Old Bergen

Chapter II.

Daniel Van Winkle

Published 1902

Web version, edited by GET NJ
Copyright 2002

WITH a crew of sixteen men, Englishmen and Hollanders, Hudson set sail from the Texel on April 6, 1609 directing his course toward the north. He arrived at Newfoundland, and, sailing along the coast in a southwesterly direction, reached Delaware Bay; whence returning and skirting the easterly shore of New Jersey, on Sept. 3, 1609, he discovered, as he thought, the long sought-for passage. The next morning he passed within Sandy Hook and there anchored, determining to continue his explorations on the following day. His experiences are related in the following extracts from his Report:
During the night a storm arose, and the wind blowing from the northeast, the vessel was driven on shore, but as the ground was soft sand and ooze, it was not harmed. . . . The people of the country came aboard of us, seeming very glad of our coming, and brought green tobacco and gave of it for knives and beads. . . . In the morning as soon as the day was light, the wind ceased and the flood came, so we heaved off our ship again in five fathoms of water. Some of the Indians came aboard of the vessel, but at night they were sent on shore as they were not to be trusted.
He decided, however, to continue his voyage, and on the sixth of September he made preparations to ascend the passage. He passed through the Narrows, and sent in a boat's crew to investigate. Sailing along the shore of Staten Island, they passed through the Kill von Kull and entered Newark Bay; but finding that the sought-for passage was evidently not in that direction, they retraced their route. While returning through the Kills, they were attacked by the Indians and one of the crew killed.
Henry Hudson

The remainder reached the vessel in safety, bearing the dead body of their companion. The Indians now showed such an unfriendly disposition that a strict watch was maintained to guard against treachery. Determining from the investigations of the crew that the desired passage lay before him, Hudson weighed anchor,and from the 7th to the 13th the vessel slowly and cautiously worked its way through the bay to about Weehawken Cove, where he again anchored.

We can scarcely appreciate the emotions of this bold navigator who, after many years of searching and stormy buffetings, found himself, as he supposed, on the threshold of a discovery that would revolutionize the trade of the then known world. Standing on the deck of his vessel on that autumnal morning, his eyes rested upon the fairest picture that ever sun shone upon. As he passed through the Narrows, he saw stretching out before him the glittering road that was to lead to fame and fortune. Surrounded by the wooded hills of Long and Staten Islands, with the rocky shores of New Jersey rising in the distance, the magnificent bay and river reached off to the northeast, as if beckoning him on to the long-sought-for goal.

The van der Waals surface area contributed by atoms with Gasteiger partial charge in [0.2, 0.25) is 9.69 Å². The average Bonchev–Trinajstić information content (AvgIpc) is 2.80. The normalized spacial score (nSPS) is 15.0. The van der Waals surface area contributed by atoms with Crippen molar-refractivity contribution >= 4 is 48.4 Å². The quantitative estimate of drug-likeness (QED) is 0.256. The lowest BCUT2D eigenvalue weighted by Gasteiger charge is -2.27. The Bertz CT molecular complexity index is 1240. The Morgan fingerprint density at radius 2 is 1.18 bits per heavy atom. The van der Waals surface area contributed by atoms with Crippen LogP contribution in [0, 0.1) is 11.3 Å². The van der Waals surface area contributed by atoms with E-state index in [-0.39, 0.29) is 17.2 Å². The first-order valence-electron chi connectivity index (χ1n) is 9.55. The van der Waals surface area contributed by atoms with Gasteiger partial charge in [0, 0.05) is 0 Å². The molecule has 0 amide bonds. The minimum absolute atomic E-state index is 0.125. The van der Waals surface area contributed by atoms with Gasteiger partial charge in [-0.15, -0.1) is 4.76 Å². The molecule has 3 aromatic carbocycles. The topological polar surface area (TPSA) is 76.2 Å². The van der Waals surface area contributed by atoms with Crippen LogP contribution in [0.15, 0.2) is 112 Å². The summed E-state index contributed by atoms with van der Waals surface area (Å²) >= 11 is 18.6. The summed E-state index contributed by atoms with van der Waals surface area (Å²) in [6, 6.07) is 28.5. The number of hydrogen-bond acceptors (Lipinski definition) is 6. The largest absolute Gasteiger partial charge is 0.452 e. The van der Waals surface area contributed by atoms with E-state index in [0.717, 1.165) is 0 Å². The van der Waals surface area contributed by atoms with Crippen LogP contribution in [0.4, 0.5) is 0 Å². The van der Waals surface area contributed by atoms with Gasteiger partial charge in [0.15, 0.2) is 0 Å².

On the arrival of the vessel at Weehawken Cove, it was surrounded by the canoes of Indians from the west bank, who desired to trade with the white strangers. They seemed peaceably inclined and friendly. Hudson says:

They go in deer-skins, loose and well dressed; they desire clothes and are civil; those from the east side were more fierce, while those from the west side, while we lay at anchor, brought for barter the largest and finest oysters, Indian corn and vegetables.
The next morning, the 14th, Hudson commenced ascending the stream, but he soon discovered, from the shallowing of the water, that he had not succeeded in finding the northwest passage. He continued his investigations, however, reaching a point above Albany on the 23rd. Jouet states: "Higher up it becomes so shallow that small skiffs can with difficulty sail there, and one sees in the distance several lofty hills from whence most of the water in the river flows."

Returning thence, Hudson explored the adjoining country and traded with the Indians for skins of wild beasts and products of the soil. He reached Weehawken Cove and again anchored there on the 2nd of October. Jouet says:

Within a while after, we got down about two leagues beyond that place (Haverstraw Bay, author's note), and anchored in a Bay clear from all danger on the other side of the River. We here saw a good piece of ground, and hard by there was a cliff (Castle Point, author's note) that looked of the color of white green, as though it was either a copper or silver mine, and I think it to be one of these by the trees that grow upon it, for they are all burned and the other places are green grass. . . . There we saw no people to trouble us and rode quietly all night, but had much wind and rain. The 3rd was very stormy, and in the morning in a gust of wind and rain we drove on the ground, but it was oozy. We had much wind and rain, with thick weather, so we rode all night. The 4th being fair weather, we weighed anchor and came out of the great mouth of the great river that runneth to the northwest (junction of Hackensack and Passaic Rivers, author's note), and by 12 o'clock we were clear of the inlet. On the 5th we continued our course toward England without seeing any land by the way.
It is thus seen that Hudson left the harbor through the Kills, and passing around Staten Island, reached the ocean. Although Hudson had failed in his endeavor to secure a short passage to the East, the knowledge that he had discovered a country of such boundless resources, doubtless reconciled him to his want of success.

The Half-Moon